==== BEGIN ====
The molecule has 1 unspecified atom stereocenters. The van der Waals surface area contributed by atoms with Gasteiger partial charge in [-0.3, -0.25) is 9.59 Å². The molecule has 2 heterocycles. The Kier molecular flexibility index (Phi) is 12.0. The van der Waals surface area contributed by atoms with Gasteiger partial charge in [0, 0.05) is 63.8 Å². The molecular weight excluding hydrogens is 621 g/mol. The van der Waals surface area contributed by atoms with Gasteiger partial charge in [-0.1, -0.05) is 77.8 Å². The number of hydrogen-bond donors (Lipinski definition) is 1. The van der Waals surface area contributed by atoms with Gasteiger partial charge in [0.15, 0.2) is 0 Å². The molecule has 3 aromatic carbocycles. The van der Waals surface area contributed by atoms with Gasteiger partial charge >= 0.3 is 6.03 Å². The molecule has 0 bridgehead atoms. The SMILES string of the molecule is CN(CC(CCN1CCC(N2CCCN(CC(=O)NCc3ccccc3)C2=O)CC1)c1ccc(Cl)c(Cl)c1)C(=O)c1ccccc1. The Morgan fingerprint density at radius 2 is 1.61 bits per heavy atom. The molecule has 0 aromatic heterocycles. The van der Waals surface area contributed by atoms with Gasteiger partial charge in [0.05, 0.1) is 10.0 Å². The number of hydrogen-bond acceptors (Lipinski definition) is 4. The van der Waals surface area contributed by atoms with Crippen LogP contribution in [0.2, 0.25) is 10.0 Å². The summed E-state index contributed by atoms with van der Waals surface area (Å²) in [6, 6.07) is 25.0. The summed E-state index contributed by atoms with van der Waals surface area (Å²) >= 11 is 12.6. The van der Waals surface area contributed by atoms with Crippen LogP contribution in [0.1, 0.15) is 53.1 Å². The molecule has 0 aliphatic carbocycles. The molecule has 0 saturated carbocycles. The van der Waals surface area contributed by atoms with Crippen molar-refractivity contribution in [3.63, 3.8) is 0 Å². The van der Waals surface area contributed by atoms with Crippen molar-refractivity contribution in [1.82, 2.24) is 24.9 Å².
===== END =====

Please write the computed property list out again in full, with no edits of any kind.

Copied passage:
The molecule has 1 unspecified atom stereocenters. The van der Waals surface area contributed by atoms with Gasteiger partial charge in [-0.3, -0.25) is 9.59 Å². The molecule has 2 heterocycles. The Kier molecular flexibility index (Phi) is 12.0. The van der Waals surface area contributed by atoms with Gasteiger partial charge in [0, 0.05) is 63.8 Å². The molecular weight excluding hydrogens is 621 g/mol. The van der Waals surface area contributed by atoms with Gasteiger partial charge in [-0.1, -0.05) is 77.8 Å². The number of hydrogen-bond donors (Lipinski definition) is 1. The van der Waals surface area contributed by atoms with Gasteiger partial charge in [0.15, 0.2) is 0 Å². The molecule has 3 aromatic carbocycles. The van der Waals surface area contributed by atoms with Gasteiger partial charge >= 0.3 is 6.03 Å². The molecule has 0 bridgehead atoms. The SMILES string of the molecule is CN(CC(CCN1CCC(N2CCCN(CC(=O)NCc3ccccc3)C2=O)CC1)c1ccc(Cl)c(Cl)c1)C(=O)c1ccccc1. The Morgan fingerprint density at radius 2 is 1.61 bits per heavy atom. The molecule has 0 aromatic heterocycles. The van der Waals surface area contributed by atoms with Gasteiger partial charge in [0.05, 0.1) is 10.0 Å². The number of hydrogen-bond acceptors (Lipinski definition) is 4. The van der Waals surface area contributed by atoms with Crippen LogP contribution in [0.2, 0.25) is 10.0 Å². The summed E-state index contributed by atoms with van der Waals surface area (Å²) in [6, 6.07) is 25.0. The summed E-state index contributed by atoms with van der Waals surface area (Å²) >= 11 is 12.6. The van der Waals surface area contributed by atoms with Crippen LogP contribution in [0.1, 0.15) is 53.1 Å². The molecule has 0 aliphatic carbocycles. The molecule has 0 saturated carbocycles. The van der Waals surface area contributed by atoms with Crippen molar-refractivity contribution in [3.63, 3.8) is 0 Å². The van der Waals surface area contributed by atoms with Crippen molar-refractivity contribution in [1.82, 2.24) is 24.9 Å².